|Title:||Managerial staff selection in Hong Kong|
|Subject:||Executives -- China -- Hong Kong -- Selection and appointment|
Employee selection -- China -- Hong Kong
Hong Kong Polytechnic -- Dissertations
|Department:||Department of Management|
|Pages:||viii, 90,  leaves ; 30 cm|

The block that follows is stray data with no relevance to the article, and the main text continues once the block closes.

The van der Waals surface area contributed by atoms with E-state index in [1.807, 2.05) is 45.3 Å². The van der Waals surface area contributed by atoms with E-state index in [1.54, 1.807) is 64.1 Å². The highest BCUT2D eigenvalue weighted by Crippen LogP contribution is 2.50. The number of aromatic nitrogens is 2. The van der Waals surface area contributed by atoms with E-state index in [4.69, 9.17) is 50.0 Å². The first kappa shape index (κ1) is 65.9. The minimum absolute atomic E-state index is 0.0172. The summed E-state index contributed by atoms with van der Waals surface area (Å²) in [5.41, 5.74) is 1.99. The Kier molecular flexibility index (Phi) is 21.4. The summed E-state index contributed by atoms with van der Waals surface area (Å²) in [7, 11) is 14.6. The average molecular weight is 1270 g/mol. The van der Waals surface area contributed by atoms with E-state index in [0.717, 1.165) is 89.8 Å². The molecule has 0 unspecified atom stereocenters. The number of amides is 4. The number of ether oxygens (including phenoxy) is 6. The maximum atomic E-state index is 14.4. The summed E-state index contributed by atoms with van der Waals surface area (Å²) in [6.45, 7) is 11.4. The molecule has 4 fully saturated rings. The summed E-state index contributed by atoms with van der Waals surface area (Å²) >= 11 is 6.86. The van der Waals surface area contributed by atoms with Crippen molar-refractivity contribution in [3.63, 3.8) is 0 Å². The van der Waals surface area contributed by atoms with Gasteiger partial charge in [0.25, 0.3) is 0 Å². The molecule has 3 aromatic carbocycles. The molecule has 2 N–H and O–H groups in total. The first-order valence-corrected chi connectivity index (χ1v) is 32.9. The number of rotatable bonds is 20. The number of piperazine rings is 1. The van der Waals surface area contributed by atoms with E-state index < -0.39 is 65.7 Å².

|Abstract:||While experts in organisation behaviour unanimously agree that an overall efficient workforce is the most essential ingredient for long-term organisational growth and success, researchers in leadership studies in particular emphasise the decisive roles that competent managers play in leading a business entity towards achieving its mission and goals. In the faces of the increasingly globalized markets, the visible and invisible changes in the local and international political and economic scenes, and the rapidly advancing technologies in the Nineties, the qualities and competence of middle-level managers who are responsible for the day-to-day management of organisational resources to a large extent determine the ultimate fate of the organisations they work for. An investigation on how personnel professionals select managerial staff in Hong Kong is therefore justified. In the absence of similar survey, I have reviewed a large volume of employment selection researches in western history and from which develop a list of items to be validated in the context of managerial staff selection in Hong Kong. Just like the competitiveness of our managerial talents and abilities relative to western countries, the practices and approaches in managerial staff selection that our personnel professionals have adopted are in most areas in line with their western counterparts. With a sample size of 35, my survey data has revealed that the majority of personnel professionals use job description and structured interview, value professional conduct and selection criteria such as general mental abilities and work experiences; and finally validate references and look beyond verbal responses in their assessment of managerial applicants. The only two deviations are in the employ of expert system and psychometric tests which most probably are due more to organisational restraints than to personal preferences. Lastly, the survey outcome is not conclusive. The reasons are two-folded. First, there is no similar survey to reinforce or countercheck the findings. Second, the sample size is not large enough. Further research work remains to be done.|
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